She wrote the post in a half an hour and unlike her previous posts about this fundraiser which had been in more of a hard news style, she wrote this one in a ruminating style that she would later be known by (Seelye). Fowler was concerned about contextualizing the quotes. She started the post on the campaign trail in Pennsylvania and the quotes appeared late in the story, not the way a traditional journalist would have written it, but a traditional journalist wouldn’t have gotten the story either, Rosen later wrote.
Four days later, her post “No Surprise that Hard Pressed Pennsylvanians Turn Bitter” appeared online. Fowler thought posting it on a Friday would mean less people would see it. This did not turn out to be the case.
The post drew 250,000 page views and 5,000 comments within 48 hours (Rosen). The story was picked up by AP, Reuters, and national newspapers and was the top story on Google News for a day (Rosen). The blogosphere also reacted.
The incident came to be known as “Bittergate.” Obama would soon have to justify his comments publically and Clinton responded to them, hoping they would help her in the polls against him in Pennsylvania a little over a week later. This tipped off a debate in the campaigns about the Second Amendment (Seelye).
Fowler said the Obama campaign never contested her right to report on what happened or its accuracy, though the New York Times reported that the person who sent her an invite called her after the incident and said fundraisers are always off the record. The San Francisco Chronicle reported that Obama campaign spokesman Bill Burton said that while the event was closed to traditional media, it was not off the record. He said there’s an expectation now that even at private events everything will be recorded and posted (Garofoli).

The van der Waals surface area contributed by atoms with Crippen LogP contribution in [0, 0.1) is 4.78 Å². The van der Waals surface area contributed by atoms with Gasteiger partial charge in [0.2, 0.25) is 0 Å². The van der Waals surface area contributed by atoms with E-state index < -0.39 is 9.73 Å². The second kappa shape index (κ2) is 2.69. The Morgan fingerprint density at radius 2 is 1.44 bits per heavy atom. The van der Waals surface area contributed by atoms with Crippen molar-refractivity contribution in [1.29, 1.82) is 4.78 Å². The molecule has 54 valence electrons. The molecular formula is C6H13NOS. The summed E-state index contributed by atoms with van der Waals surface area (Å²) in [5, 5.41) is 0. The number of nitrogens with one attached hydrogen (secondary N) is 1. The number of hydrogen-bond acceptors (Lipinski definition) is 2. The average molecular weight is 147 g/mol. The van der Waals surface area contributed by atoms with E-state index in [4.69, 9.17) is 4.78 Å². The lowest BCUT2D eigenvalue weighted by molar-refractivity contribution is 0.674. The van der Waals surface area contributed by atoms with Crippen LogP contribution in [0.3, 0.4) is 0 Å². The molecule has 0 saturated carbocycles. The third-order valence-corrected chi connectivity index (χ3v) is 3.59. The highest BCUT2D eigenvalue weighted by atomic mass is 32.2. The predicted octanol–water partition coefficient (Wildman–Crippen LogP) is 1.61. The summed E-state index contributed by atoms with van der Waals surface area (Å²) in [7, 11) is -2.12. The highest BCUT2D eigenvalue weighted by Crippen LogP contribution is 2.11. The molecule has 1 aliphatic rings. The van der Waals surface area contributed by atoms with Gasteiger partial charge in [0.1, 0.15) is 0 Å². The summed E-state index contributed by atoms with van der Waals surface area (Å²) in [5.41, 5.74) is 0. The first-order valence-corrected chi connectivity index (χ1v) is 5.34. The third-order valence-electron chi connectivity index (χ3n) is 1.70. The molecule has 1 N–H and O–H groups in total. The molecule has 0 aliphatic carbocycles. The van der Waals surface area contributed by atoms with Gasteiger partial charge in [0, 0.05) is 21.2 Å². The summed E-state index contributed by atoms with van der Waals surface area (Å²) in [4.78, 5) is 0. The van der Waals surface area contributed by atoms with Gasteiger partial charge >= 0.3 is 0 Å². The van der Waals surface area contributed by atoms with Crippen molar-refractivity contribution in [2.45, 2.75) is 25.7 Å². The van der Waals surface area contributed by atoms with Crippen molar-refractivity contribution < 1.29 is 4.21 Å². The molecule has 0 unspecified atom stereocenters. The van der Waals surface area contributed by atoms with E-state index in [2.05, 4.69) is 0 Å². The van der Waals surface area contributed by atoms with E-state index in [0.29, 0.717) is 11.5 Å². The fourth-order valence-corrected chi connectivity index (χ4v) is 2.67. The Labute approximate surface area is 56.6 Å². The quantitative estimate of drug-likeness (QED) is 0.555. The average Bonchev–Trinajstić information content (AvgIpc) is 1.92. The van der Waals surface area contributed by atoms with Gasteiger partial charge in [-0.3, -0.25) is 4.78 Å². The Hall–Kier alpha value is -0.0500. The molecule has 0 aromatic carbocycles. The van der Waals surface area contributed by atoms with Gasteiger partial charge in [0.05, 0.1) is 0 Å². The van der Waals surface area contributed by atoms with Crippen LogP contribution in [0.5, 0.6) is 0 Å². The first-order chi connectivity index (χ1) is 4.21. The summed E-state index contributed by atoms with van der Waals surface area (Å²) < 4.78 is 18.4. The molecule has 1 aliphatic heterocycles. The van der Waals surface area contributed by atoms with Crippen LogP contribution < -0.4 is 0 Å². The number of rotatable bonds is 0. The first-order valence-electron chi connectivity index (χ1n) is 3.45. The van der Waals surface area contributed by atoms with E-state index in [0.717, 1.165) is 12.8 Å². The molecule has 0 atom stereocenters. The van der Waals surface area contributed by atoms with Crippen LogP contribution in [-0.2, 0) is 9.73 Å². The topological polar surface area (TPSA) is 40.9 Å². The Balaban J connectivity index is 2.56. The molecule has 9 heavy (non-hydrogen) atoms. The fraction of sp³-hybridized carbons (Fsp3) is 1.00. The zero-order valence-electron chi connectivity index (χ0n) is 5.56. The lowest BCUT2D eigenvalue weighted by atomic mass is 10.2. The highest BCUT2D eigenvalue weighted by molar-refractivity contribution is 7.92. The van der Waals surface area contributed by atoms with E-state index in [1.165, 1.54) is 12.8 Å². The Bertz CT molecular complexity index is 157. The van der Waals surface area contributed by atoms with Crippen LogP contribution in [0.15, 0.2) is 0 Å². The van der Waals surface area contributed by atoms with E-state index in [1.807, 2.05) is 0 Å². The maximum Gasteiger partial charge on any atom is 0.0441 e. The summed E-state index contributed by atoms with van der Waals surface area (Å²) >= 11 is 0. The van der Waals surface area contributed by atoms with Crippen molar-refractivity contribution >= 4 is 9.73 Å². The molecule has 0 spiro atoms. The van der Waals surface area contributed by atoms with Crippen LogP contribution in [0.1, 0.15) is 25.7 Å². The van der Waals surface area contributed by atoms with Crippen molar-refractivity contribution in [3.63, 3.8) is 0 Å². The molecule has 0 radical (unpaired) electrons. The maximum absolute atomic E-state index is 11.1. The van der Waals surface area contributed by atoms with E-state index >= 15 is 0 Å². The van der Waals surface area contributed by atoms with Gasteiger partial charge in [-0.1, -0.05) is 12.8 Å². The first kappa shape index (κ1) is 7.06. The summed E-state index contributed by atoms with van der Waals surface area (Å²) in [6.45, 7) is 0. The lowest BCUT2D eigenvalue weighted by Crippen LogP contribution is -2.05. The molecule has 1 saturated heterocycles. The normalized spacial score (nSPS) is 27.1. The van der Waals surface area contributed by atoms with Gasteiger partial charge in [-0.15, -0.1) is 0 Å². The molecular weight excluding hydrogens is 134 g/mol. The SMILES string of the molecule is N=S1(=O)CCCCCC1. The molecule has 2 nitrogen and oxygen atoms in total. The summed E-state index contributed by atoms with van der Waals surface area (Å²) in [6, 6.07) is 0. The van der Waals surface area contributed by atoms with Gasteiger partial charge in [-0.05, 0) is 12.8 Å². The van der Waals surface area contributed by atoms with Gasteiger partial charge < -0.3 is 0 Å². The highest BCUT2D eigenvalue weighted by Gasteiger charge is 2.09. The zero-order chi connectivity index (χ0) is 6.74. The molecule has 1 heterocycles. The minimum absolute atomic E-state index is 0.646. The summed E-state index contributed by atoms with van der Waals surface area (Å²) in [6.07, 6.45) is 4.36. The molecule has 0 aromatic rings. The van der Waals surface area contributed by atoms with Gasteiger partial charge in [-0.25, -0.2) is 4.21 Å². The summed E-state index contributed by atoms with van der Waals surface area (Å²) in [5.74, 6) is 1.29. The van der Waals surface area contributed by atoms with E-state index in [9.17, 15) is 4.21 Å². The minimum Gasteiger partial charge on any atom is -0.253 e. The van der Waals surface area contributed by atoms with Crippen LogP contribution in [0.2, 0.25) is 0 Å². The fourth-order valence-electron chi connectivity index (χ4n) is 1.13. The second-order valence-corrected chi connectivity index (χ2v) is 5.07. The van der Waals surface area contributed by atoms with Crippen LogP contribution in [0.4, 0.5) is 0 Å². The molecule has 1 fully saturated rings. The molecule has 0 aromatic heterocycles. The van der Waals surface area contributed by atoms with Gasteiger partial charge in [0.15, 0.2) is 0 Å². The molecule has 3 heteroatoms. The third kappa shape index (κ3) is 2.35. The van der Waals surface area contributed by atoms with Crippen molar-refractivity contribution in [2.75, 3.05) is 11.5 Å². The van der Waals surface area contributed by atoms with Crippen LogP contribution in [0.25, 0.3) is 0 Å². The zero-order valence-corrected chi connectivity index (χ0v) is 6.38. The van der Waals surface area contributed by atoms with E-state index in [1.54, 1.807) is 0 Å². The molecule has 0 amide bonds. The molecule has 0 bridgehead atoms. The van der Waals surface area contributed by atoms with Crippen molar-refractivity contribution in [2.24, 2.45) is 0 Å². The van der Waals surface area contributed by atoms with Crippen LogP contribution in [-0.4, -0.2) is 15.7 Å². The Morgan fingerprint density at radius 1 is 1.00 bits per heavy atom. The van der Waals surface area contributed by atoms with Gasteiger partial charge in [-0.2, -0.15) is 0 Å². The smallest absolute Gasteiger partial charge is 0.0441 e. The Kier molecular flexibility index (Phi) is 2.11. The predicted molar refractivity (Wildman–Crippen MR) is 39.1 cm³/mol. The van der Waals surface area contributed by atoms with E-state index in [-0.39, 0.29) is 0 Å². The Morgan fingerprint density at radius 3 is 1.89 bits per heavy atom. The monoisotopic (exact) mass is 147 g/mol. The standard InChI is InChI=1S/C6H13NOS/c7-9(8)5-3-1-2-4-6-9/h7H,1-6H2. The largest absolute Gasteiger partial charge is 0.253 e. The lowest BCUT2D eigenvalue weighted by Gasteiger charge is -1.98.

Fowler was debated both as an Obama supporter and a journalist. Other supporters doubted her support for Obama, accused her of damaging his campaign and suggested she was actually a Clinton supporter (Seelye).
The heated question in journalistic circles became over whether citizen journalists have the same responsibilities as journalists or simply rights as citizens (Rosen).
Some, like Michael Tomasky at the Guardian, argued that citizen journalists ought to have a responsibility, same as journalists, to seek followup and clarification and that there should be some rules that need to be followed in reporting.
Others like Jeff Jarvis, blogger and associated professor at the City University of New York’s Graduate School of Journalism, suggested that citizens are less beholden than journalists and that that’s a good thing.
Marc Cooper, editorial director of OffTheBus, defended Fowler on his personal blog, highlighting that the conversation should have been directed at the political implications of what Obama said rather than attacks at the reporter, or blogger, who broke the story.
Clinton ended up beating Obama in the Pennsylvania primaries, but Obama went on to take the presidential nomination for the party and eventually the White House and Fowler continued to cover his trail.
Cooper, Marc. (2008, April 16). Closed to press — not off the record. MarcCooper.com. Retrieved Feb. 12, 2009, from http://marccooper.com/closed-to-press-not-off-the-record/
Fowler, M. (2008, April 11). Obama: No surprise that hard-pressed Pennsylvanians turn bitter. Huffington Post’s OfftheBus. Retrieved Feb. 12, 2009, from http://www.huffingtonpost.com/mayhill-fowler/obama-no-surprise-that-ha_b_96188.html
Garofoli, J. (2008, April 16). Blogger at fundraiser part of new journalism. San Francisco Chronicle. Retrieved Feb. 12, 2009, from http://www.sfgate.com/cgi-bin/article.cgi?f=/c/a/2008/04/16/MNJS106AG8.DTL&hw=mayhill&sn=001&sc=1000
Jarvis, J. (2008, April 17). Journalism as a control point. Buzz Machine. Retrieved Feb. 12, 2009, from http://www.buzzmachine.com/2008/04/17/journalism-as-a-control-point/
Seelye, K. (2008, April 14). Blogger is surprised by uproar over Obama story, but not bitter. New York Times. Retrieved Feb. 12, 2009, from http://www.nytimes.com/2008/04/14/us/politics/14web-seelye.html
Tomasky, M. (2008, April 15). Citizen-journalism’s rulebook. Guardian.co.uk: Comment is free. Retrieved Feb. 12, 2009, from http://www.guardian.co.uk/commentisfree/2008/apr/15/citizenjournalismsrulebook